(Closed) question about white gold

posted 6 years ago in Rings
Post # 3
Member
1784 posts
Buzzing bee
  • Wedding: September 2013

There are two main ways to make white gold.  The common one in the U.S. is to mix gold with nickel, which makes it kind of a warm gray.  This is then plated with rhodium to make it bright white.

 

The other way is to mix gold with palladium, which is less warm, so it’s not usually plated, but it also isn’t such a bright white at the end.

 

Post # 4
Member
3451 posts
Sugar bee
  • Wedding: September 2012

All golds including yellow are made up of gold and other alloys. Natural gold is gold colored.  There is no such thing as natural white gold or rose gold.   White gold is gold mixed with nickel, silver and/or other metals.  White golds are usually rhodium plated to give them a really white color.  When the rhodium wears off, the metal is still “white” just a warmer silver color.  The rhodium doesn’t flake off. There are white gold alloys that you can get that don’t need rhodium plating, one in particular is palladium white gold.  I actually prefer nonplated white gold. 🙂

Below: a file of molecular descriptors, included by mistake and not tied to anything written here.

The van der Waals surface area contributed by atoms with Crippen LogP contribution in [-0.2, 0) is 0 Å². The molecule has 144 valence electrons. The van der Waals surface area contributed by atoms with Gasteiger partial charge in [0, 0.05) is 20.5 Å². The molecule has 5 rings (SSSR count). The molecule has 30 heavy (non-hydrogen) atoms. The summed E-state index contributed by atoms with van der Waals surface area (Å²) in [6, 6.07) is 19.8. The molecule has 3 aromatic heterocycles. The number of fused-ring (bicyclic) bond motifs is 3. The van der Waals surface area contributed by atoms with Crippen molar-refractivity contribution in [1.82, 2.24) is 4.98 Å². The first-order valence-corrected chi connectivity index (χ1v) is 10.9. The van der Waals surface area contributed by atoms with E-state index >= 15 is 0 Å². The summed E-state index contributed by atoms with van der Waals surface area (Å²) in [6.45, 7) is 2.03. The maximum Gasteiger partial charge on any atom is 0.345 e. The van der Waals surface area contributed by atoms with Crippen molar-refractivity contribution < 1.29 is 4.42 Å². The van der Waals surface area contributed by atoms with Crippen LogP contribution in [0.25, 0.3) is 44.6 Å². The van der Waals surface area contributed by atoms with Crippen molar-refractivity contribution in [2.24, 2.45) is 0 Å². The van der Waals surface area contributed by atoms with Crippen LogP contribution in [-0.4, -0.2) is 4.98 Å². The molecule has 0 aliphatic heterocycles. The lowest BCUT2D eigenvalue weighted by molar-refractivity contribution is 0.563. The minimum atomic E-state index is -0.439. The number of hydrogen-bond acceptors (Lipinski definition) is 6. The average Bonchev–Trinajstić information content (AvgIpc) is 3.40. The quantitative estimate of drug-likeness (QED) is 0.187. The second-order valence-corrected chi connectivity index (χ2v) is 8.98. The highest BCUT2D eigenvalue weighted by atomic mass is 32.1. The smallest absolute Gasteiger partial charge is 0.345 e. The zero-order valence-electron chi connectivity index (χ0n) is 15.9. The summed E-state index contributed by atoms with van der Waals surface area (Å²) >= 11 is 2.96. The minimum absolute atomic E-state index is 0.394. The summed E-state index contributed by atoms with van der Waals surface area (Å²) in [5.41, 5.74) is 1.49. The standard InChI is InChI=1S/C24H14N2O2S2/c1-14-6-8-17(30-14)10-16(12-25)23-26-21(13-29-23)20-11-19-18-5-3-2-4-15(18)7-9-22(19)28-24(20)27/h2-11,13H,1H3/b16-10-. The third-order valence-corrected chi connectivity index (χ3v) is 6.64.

Here’s a pic from moissaniteco that shows the comparisons.

 

 

 

 

Post # 6
Member
3076 posts
Sugar bee
  • Wedding: April 2013 - A court...

@MrsBlueSeptember:  That’s not bad! I was starting to get worried since i heard it looks warmer over time and had put a deposit on my wedding band (knew it was mixed to give it color, but never heard about dipping it in rhodium until recently) . Anyways i for some reason imagined it looking a really yellow gold and having to dip it in rhodium often but feel way better about my choice 🙂

Post # 7
Member
1368 posts
Bumble bee
  • Wedding: March 2013

My husb has white gold and mine is yellow gold from the same jewelry collection. Husband’s white gold is suuuuuuuuuupppperrrrrrrrrrrrrr shiny and sparkly because of the cut…and gets commented often. White gold is shinier than platinum.

Post # 8
Member
1880 posts
Buzzing bee
  • Wedding: April 2013

The answer is it’s usually both. White gold is its own alloy, of gold and other metals that will react with it and make it less golden-colored. It usually still isn’t white enough for most people (certainly not as white as platinum or silver in most cases) and so it is then plated to appear whiter.

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